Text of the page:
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Characterization of chlorophyll fluorescence, absorbed photosynthetically active radiation, and reflectance-based vegetation index spectroradiometer measurements

Merrick T, Jorge MLSP, Silva TSF, Pau S, Rausch J, Broadbent EN & Bennartz R (2020) Characterization of chlorophyll fluorescence, absorbed photosynthetically active radiation, and reflectance-based vegetation index spectroradiometer measurements. International Journal of Remote Sensing, 41 (17), pp. 6755-6782.

Spectroscopy plays a key role in Earth observations, especially for studies involving vegetation function and structure. These measurements are critical in the context of carbon cycle monitoring from leaf to global scales. Reflectance-based vegetation indices (RIs) have been used extensively in remote sensing studies from the unpiloted aerial vehicle, aerial, and space-based platforms to model quantities related to productivity, such as gross primary production (GPP), while more recently chlorophyll fluorescence (CF) measurements are increasingly exploited to track GPP. CF and RI measurements vary in magnitude, depend on different portions of the spectrum, and are derived from unique equations; thus, instrument uncertainty manifests distinctly for these measurements. Although this is well known, it is often unexamined in experiments and analyses. We use a portable spectroradiometer to make measurements of reflectance-based vegetation indices (RIs) and chlorophyll fluorescence (CF) in order to characterize how measurements of RIs and CF compare to one another. In particular, we examine fluorescence (F) and fluorescence yield (F Yield) under a light-emitting diode grow light (LED), solar-induced fluorescence (SIF), solar-induced fluorescence yield (SIFYield), absorbed photosynthetically active radiation (APAR), and reflectance-based vegetation indices (the normalized difference vegetation index (NDVI), the chlorophyll/carotenoid index (CCI), and the photochemical reflectance index (PRI)) and include maximized propagated uncertainty of the spectroradiometer for each measurement. We show that RIs have a significantly lower propagated error relative to the mean (0.01% to 0.28%) than CF measurements (0.01% to 1.28%) and that while fine resolution spectrometer CF measurements are outside the noise of the instrument and have potential to provide relative measurements of productivity, show why this instrument having fine spectral resolution and sampling is more effective for measurements of APAR and RIs. We also demonstrate that F and F Yield measurements have low propagated uncertainty and propose that future studies of plant function using this spectrometer/LED technique and the full range of spectra be undertaken. Finally, measurements of SIF, F, and APAR can provide estimates of SIFYieldand F Yield in the same order of magnitude, but further examination is required to determine how these measurements compare under a range of illumination and environmental conditions and how they might compare to PRI.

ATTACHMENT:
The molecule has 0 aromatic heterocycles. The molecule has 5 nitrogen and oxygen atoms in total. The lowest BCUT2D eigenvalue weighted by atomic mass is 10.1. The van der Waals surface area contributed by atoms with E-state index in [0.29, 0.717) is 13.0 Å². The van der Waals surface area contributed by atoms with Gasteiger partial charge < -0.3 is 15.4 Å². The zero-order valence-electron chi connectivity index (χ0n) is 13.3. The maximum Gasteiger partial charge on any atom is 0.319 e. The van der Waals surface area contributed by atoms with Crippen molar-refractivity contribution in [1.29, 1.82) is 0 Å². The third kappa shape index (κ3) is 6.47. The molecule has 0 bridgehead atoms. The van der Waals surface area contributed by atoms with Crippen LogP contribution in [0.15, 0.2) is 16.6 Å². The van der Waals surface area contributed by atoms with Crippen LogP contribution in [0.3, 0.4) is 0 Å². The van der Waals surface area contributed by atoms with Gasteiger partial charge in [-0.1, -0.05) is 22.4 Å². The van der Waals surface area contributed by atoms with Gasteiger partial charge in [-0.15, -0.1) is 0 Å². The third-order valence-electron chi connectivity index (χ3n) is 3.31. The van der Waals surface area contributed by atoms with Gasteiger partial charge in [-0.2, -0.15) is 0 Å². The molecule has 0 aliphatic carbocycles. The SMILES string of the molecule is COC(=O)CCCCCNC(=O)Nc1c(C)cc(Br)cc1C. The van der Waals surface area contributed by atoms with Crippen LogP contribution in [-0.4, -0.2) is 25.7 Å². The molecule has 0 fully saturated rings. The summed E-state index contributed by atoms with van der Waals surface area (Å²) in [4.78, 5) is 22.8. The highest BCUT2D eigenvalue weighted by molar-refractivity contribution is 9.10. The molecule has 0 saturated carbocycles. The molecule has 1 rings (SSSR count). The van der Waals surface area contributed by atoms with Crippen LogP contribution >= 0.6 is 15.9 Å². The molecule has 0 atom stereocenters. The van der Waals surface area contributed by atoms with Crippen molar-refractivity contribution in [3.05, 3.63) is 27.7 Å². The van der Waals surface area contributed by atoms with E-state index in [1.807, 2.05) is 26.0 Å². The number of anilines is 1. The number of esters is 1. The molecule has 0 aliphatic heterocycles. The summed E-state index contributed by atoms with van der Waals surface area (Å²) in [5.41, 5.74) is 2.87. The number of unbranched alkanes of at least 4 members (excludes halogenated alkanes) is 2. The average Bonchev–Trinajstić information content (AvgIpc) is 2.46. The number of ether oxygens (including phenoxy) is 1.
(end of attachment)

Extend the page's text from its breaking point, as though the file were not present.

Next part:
International Journal of Remote Sensing: Volume 41, Issue 17

Author(s)Bennartz, Ralf; Broadbent, Eben N; Rausch, John; Pau, Stephanie; Silva, Thiago S F; Jorge, Maria Luisa S P; Merrick, Trina
Publication date31/12/2020
Publication date online30/06/2020
Date accepted by journal01/02/2020
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